Trinidad and Tobago is looking to play a leading role in the Caribbean region as more governments look towards cleaner and renewable energy sources. The country is also adamant that it must develop its hydrocarbon resources with alacrity so as to maximise economic benefits to the country, as the world accelerates its push towards renewable energy sources.
Speaking at the opening of the annual Trinidad and Tobago Energy Conference on Monday, Prime Minister, Dr. Keith Rowley, said there is an opportunity to increase the penetration of natural gas within the Caribbean, which will aid in providing a clean, secure supply of energy to member countries as they transition away from sources such as coal and heavy fuel oil.
“Historically, the challenges in bringing natural gas to these markets include the relatively small size of the markets and the need for the development of infrastructure for regasification, transportation and distribution,” the Prime Minister said.
He referenced an Inter-American Development Bank report which identifies LNG delivery innovations in small-scale shipping and floating regasification units as avenues through which natural gas may be economically delivered to Caribbean countries with small markets.
“Jamaica’s Floating Storage and Regasification Terminal which is the first of its kind in the Caribbean is a promising sign, and proof that there is room for natural gas in the Caribbean energy markets,” Dr. Rowley said. “This represents an area in which regional cooperation can be increased and countries such as Trinidad and Tobago, Jamaica and Guyana can lead the energy transition by harnessing our expertise among ourselves, as well as sharing experiences and learnings with other Caribbean countries.”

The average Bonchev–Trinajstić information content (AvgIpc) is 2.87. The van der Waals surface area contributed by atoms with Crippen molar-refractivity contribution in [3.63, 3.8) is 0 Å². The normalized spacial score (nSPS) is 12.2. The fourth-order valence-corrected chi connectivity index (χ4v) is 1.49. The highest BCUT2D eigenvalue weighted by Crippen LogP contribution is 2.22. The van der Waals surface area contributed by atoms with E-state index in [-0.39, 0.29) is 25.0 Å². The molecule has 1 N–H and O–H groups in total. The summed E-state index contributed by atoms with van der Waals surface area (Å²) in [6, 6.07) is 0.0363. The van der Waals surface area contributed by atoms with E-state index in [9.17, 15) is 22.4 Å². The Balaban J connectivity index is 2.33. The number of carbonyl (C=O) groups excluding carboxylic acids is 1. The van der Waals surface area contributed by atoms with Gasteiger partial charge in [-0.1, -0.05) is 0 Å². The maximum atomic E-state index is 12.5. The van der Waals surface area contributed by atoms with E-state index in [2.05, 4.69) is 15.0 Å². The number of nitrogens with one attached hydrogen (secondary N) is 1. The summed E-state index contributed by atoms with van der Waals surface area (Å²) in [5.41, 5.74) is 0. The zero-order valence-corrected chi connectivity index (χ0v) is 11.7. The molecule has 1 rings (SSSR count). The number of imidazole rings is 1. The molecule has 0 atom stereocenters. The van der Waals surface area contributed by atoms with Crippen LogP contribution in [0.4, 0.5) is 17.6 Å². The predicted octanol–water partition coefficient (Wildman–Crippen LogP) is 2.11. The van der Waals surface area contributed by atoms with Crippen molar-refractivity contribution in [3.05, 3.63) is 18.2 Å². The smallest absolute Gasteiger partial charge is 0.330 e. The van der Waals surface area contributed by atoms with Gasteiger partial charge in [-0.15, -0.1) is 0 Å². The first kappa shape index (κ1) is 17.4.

He said it is no secret that the Caribbean region, as a collection of Small Island Developing States, stands to be significantly impacted by the adverse effects of climate change.
“We have already witnessed some instances of these adverse effects, such as the devastation on Dominica by Hurricane Maria in 2017,” Dr. Rowley said.
Meanwhile, heavy rainfall in Guyana has resulted in unprecedented levels of flooding across the country over the past several weeks which its President, Dr. Irfaan Ali, said is the worst natural disaster the nation has faced in recent times.
“Despite our relatively minute contribution to global emissions, the Caribbean region has a vested interest in and support for global efforts to mitigate the effects of climate change, due to our vulnerability to the impacts of climate change,” Dr. Rowley told participants at the energy conference.
He said although Trinidad and Tobago currently use the cleanest burning fossil fuel for its power generation, the government is aware that there is room for improvement. “One of these areas which is a near-term priority is the minimization of emissions all along the value chain, from production of natural gas to its consumption.”
In this regard, he said the National Gas Company (NGC) has embarked on a proactive campaign to reduce the carbon impact of its operations.
“Just last month the NGC announced that it has become a member of the United Nations Environmental Programme Oil and Gas Methane Partnership,” the Prime Minister said, pointing out that NGC has also taken other steps to track and reduce its methane emissions, by utilizing technology and leveraging collaborative partnerships.
All this comes at a time when new regional oil producer Guyana is looking to establish a pipeline that will bring associated gas from its vast oil fields to shore for power generation and other applications. The government is looking to have this project come on stream by 2024 and has said it will cut the cost of energy in the South American country by half.
The Trinidad and Tobago Energy Conference is being organised by the Energy Chamber of Trinidad and Tobago and will conclude on Wednesday, June 9.